Your Excellencies, Madame Chief Justice, invited guests,
In the past few weeks we have seen several examples of journalists putting their lives on the line to report on the events that are capturing the world’s attention.
Some of those people have paid a big price. And we have to thank them for their dedication for pursuing the events that may result in paying the ultimate price, with their lives.
Those are words from Arthur and Sandra Lang, who you have met here today as the parents of Michelle Lang, a daughter they loved, a friend to hundreds of people, and a wonderful Calgary Herald journalist and newsroom colleague.
Michelle dedicated her life to journalism excellence which served the public good. She was passionate about doing what good journalists do: push the boundaries, uncover the truth and get it right.
Michelle aspired to tell stories of social significance that have gone unreported, exactly why we are here today to honour some of best work in the media industry.
Her posting to Afghanistan as part of the Canwest News Service rotation to cover Canadian soldiers in Kandahar, although risky, was the next step in her passion to “bring home the news.”
On Dec. 30 at 4 in the afternoon, Michelle was in the second vehicle of a Canadian military reconstruction convoy travelling near the village of Hosi Aziz, when it drove over an improvised explosive device. The 23-tonne vehicle landed on its roof 10 metres away.
Five people were killed: four soldiers, Sgt. Kirk Taylor, Sgt. George Mick, Cpl. Zachery McCormack, Private Garrett Chidley, and Michelle.
In the past five months, Michelle has often been described as an award-winning journalist, as she won the 2008 National Newspaper Award for beat reporting.
Michelle never thought of herself that way. The night she won in Montreal, as always she was full of grace and humility as she spent the next hours on her cell phone, contacting friends and newsroom colleagues back in Calgary, thanking them all for helping her achieve the biggest honour in her career.
Since her death, the support from ordinary Canadians for her family, and newspaper colleagues at the Calgary Herald and Canwest News Service, has been absolutely wonderful.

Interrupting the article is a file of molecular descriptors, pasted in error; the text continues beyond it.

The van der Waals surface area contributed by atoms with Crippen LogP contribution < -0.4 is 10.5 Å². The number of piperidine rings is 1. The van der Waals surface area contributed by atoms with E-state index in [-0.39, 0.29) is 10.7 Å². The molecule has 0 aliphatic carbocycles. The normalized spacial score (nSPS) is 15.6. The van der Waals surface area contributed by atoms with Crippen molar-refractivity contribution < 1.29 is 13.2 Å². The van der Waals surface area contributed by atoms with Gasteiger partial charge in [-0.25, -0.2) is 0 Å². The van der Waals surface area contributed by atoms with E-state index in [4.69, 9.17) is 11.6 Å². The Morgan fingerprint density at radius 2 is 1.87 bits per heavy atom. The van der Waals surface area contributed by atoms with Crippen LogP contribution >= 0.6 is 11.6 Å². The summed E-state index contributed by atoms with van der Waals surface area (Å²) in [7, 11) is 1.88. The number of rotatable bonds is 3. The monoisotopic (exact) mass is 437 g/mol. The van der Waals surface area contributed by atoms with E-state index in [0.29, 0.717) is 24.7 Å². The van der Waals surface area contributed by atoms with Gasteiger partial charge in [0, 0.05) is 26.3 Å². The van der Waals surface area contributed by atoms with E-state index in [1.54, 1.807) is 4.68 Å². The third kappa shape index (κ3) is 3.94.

I also wanted to publicly thank the Canadian military. The relationship between the military and journalists is often described as uneasy, as we each go about our tasks in dangerous areas. But we need each other, and the military has treated Michelle’s death with the utmost dignity as if one of their own had been killed, and our respect for their service and duty to country cannot be adequately described.
I would also like to take this rare opportunity to tell you a story regarding the repatriation ceremony of the four soldiers and Michelle. On the early January day in Trenton, Ont., with the wind whipping off Lake Ontario on one of the coldest days of the winter, we stood at attention for 90 minutes on the tarmac in the fierce cold as the fallen came off the plane and into the waiting vehicles. It’s a simple, but emotional, tribute that occurs every time a soldier is brought home.
Each time, Her Excellency is there on the tarmac honouring the Canadians, and taking the time in the airport hangar beforehand to comfort family, friends, and yes, even newspaper editors, moving about the room with gestures described by one senior military soldier as “those of an angel.”
This is incredibly gracious and meaningful for the families, and I would like to thank you for that.
We are very proud of Michelle, not just because she was a great person, but also because she represented the best of our craft, believing in the strongest journalism values we all would want to adhere to as we go about our daily jobs.
Michelle’s coverage and strong principles made our community a better place.
This honour will help all of us and all Canadians remember her, forever.
Lorne Motley Editor in Chief,
Rideau Hall, Ottawa
May 27, 2010